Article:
Maybe you’re a fresh graduate, or maybe you’re simply seeking a career change, but it always stings when you scroll through Indeed and Glassdoor only to stumble across the words: “five years of experience required.” For an entry-level position, this is all backwards. How are you, a person with minimal experience, supposed to land an accesible job with a basic resume? Now comes the period of plowing through applications and tenaciously whipping up personalized cover letters trying to sell yourself.   

If you didn’t have enough time (or the option) in college to have a full-fledged internship or applicable work experience, it may seem like an impossible task to break into your industry of choice. Don’t let yourself give up right off the bat, though. There are so many other ways to make it, without faking it! Confidence and solid communication skills are pure gold no matter which direction you head, so get those two down before starting the whole application process. Wondering how else you can score that entry-level job without feeling underqualified? Read on. 

1. Submit a personal blog with your application 

A well-presented blog that highlights your personal voice and passion for the company (and career field) will show hiring managers your enthusiasm. Submit the link to your blog with your application, so that it’s presented with your resume and cover letter. That way, even if your resume is slim, the company will be intrigued by the creativity and packaging you’re able to present via your blog. It’s an example that shows what you’re capable of and what you can do for the company, bringing the focus away from your lack of professional experience. 

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There are plenty of ways to create a page that clearly shows what you are passionate about and skilled in. If you’re trying to break into journalism, you can write feature articles about your college community or create videos that showcase your tailored efforts. You might also want to include links to your digital presence elsewhere, such as a photography (Instagram or VSCO), code (Github), or music (Soundcloud) portfolio. Just make sure all the info you include is relevant to the job you’re applying for. 

2. Study job descriptions to match keywords 

Another good practice is to get a grasp on the general qualifications necessary for this position. It makes a difference if the wording used in your resume and cover letter aligns with the same language on their LinkedIn listing or professional mission statement. 

For example, if the job listing says they’re looking for someone who has “attention to detail” or “knows how to use analytics,” that’s the same messaging you’ll want to include in your materials. Even if you don’t have five years of internship experience in the industry, the hiring manager will know you boast the same qualities they’re looking for in a candidate!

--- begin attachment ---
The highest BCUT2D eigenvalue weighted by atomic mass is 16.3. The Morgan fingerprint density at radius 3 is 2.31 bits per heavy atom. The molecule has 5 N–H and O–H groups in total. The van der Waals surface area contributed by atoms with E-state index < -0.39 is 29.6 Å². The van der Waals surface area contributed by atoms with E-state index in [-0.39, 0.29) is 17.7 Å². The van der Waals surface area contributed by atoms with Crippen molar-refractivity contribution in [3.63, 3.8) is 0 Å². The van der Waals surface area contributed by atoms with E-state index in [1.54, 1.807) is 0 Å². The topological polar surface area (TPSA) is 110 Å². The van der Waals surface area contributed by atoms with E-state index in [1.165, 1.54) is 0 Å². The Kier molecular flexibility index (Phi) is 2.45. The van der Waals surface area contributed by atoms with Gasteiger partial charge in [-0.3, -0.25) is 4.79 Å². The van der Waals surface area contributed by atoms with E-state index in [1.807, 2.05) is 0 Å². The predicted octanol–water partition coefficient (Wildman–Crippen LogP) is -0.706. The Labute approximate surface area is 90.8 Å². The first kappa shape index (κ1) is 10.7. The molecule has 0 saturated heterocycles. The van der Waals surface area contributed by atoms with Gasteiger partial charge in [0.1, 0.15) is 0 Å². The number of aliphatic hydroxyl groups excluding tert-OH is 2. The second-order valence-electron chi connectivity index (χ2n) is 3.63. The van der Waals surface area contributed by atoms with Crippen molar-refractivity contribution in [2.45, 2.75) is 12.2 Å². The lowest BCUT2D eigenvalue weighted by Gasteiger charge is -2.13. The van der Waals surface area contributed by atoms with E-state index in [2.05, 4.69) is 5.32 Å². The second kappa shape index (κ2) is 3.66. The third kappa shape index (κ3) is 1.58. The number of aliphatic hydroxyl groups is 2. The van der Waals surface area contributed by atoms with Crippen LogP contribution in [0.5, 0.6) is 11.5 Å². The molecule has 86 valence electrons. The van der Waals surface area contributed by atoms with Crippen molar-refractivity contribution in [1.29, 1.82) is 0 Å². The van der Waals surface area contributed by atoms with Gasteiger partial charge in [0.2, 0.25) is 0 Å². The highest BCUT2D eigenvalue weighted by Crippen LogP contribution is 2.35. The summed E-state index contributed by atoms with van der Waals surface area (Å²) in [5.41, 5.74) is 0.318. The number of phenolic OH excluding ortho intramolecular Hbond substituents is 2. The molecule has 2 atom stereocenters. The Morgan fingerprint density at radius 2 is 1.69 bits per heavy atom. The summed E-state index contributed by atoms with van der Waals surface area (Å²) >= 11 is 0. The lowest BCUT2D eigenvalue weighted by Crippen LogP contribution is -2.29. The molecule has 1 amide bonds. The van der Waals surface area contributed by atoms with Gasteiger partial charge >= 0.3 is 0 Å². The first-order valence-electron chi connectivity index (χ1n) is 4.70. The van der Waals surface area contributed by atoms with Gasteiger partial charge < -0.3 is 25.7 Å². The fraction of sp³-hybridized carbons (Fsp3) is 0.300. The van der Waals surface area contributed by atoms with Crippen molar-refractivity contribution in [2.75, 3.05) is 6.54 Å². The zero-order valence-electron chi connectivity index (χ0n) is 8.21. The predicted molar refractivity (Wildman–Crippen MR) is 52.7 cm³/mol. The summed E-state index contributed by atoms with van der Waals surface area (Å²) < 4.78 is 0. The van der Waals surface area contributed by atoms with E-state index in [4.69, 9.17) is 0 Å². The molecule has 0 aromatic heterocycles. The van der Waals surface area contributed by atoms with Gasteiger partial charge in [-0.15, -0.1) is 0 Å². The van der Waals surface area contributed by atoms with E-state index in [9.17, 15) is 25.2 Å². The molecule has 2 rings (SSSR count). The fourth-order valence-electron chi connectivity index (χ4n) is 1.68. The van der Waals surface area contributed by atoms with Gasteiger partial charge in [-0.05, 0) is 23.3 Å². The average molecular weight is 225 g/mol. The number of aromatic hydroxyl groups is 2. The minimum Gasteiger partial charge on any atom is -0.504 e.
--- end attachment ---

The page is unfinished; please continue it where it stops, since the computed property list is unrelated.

3. Use your networking contacts to get eyes on your application 

Networking is still in, and you can totally use your professional contacts to help you land a job. Get in touch with past professors, colleagues and supervisors who can help you connect with opportunities at specific companies. For example, if you have a close relationship with your professor, and the entry-level job you’re applying to happens to be at a company they’ve worked with or have contacts at, you can ask them to give you a quick email recommendation or reach out on your behalf. 

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And we promise, this isn’t asking too much! It will increase the chances that a hiring manager views your application, and it’s a way to show you’re a hard worker – because a recommendation from a professional who knows your work ethic IRL proves that you’re a qualified candidate. Sometimes who you know matters more than what you put on your resume, and this can work to your benefit. 

4. Put ALL the effort into making your cover letter shine 

Your cover letter is a longer version of your resume that elaborates on the professional experience you’ve had in the past. It gives you a chance to talk about way more than what’s on your resume, but most importantly it gives you a voice to paint yourself as the best candidate, even if your resume feels like slim pickings. Employers will definitely consider taking a chance on you if they believe you’re a great fit. Get creative—perhaps turn it in as a poem, video or prototype— and let it stand out as something totally unexpected. 

5. Spruce up your social media profiles 

Follow your dream companies and role models shamelessly on the Internet. Then, revamp your social media to best align with the industry values. Check out profiles and portfolios for some inspiration and start listing down key aspects that define your industry and your role models in it. Clean up outdated bios and contact info ASAP, and get your new career started on the right foot. 

When beginning the job search, remember to do your research and have a strong support system to encourage you when things get tough. Also, celebrate those little wins sprinkled through the process – they make it all the better. You got this!

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Photo source: Mia Moessinger

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